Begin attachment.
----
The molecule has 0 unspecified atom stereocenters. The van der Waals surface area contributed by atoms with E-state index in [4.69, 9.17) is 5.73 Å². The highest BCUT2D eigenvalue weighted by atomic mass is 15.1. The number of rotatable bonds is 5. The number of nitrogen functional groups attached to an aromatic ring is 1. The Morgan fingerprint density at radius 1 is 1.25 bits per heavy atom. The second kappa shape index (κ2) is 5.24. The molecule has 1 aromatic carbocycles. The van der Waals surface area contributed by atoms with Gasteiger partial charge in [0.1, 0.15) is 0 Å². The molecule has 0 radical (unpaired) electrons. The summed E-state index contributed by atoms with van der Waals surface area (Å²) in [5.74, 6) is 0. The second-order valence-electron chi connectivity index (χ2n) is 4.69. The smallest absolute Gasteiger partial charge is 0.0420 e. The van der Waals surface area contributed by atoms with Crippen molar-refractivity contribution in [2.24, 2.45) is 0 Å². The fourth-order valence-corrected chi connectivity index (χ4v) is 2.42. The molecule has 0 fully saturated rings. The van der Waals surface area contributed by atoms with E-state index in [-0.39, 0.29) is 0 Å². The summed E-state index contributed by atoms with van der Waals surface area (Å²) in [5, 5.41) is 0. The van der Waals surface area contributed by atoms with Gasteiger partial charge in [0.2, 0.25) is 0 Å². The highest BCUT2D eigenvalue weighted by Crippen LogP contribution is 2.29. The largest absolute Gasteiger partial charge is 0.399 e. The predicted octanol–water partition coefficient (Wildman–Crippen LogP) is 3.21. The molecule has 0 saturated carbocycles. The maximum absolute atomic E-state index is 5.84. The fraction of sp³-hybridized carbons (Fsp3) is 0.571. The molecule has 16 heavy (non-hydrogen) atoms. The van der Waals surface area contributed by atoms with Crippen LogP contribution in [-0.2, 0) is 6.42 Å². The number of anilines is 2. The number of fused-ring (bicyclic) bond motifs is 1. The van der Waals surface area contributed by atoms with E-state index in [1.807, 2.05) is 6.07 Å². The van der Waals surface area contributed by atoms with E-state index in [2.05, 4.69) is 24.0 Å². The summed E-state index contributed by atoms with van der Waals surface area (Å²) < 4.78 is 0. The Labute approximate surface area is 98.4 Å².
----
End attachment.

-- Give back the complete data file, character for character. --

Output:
The molecule has 0 unspecified atom stereocenters. The van der Waals surface area contributed by atoms with E-state index in [4.69, 9.17) is 5.73 Å². The highest BCUT2D eigenvalue weighted by atomic mass is 15.1. The number of rotatable bonds is 5. The number of nitrogen functional groups attached to an aromatic ring is 1. The Morgan fingerprint density at radius 1 is 1.25 bits per heavy atom. The second kappa shape index (κ2) is 5.24. The molecule has 1 aromatic carbocycles. The van der Waals surface area contributed by atoms with Gasteiger partial charge in [0.1, 0.15) is 0 Å². The molecule has 0 radical (unpaired) electrons. The summed E-state index contributed by atoms with van der Waals surface area (Å²) in [5.74, 6) is 0. The second-order valence-electron chi connectivity index (χ2n) is 4.69. The smallest absolute Gasteiger partial charge is 0.0420 e. The van der Waals surface area contributed by atoms with Crippen molar-refractivity contribution in [2.24, 2.45) is 0 Å². The fourth-order valence-corrected chi connectivity index (χ4v) is 2.42. The molecule has 0 fully saturated rings. The van der Waals surface area contributed by atoms with E-state index in [-0.39, 0.29) is 0 Å². The summed E-state index contributed by atoms with van der Waals surface area (Å²) in [5, 5.41) is 0. The van der Waals surface area contributed by atoms with Gasteiger partial charge in [0.2, 0.25) is 0 Å². The highest BCUT2D eigenvalue weighted by Crippen LogP contribution is 2.29. The largest absolute Gasteiger partial charge is 0.399 e. The predicted octanol–water partition coefficient (Wildman–Crippen LogP) is 3.21. The molecule has 0 saturated carbocycles. The maximum absolute atomic E-state index is 5.84. The fraction of sp³-hybridized carbons (Fsp3) is 0.571. The molecule has 16 heavy (non-hydrogen) atoms. The van der Waals surface area contributed by atoms with Crippen LogP contribution in [-0.2, 0) is 6.42 Å². The number of anilines is 2. The number of fused-ring (bicyclic) bond motifs is 1. The van der Waals surface area contributed by atoms with E-state index in [1.807, 2.05) is 6.07 Å². The van der Waals surface area contributed by atoms with E-state index in [2.05, 4.69) is 24.0 Å². The summed E-state index contributed by atoms with van der Waals surface area (Å²) < 4.78 is 0. The Labute approximate surface area is 98.4 Å².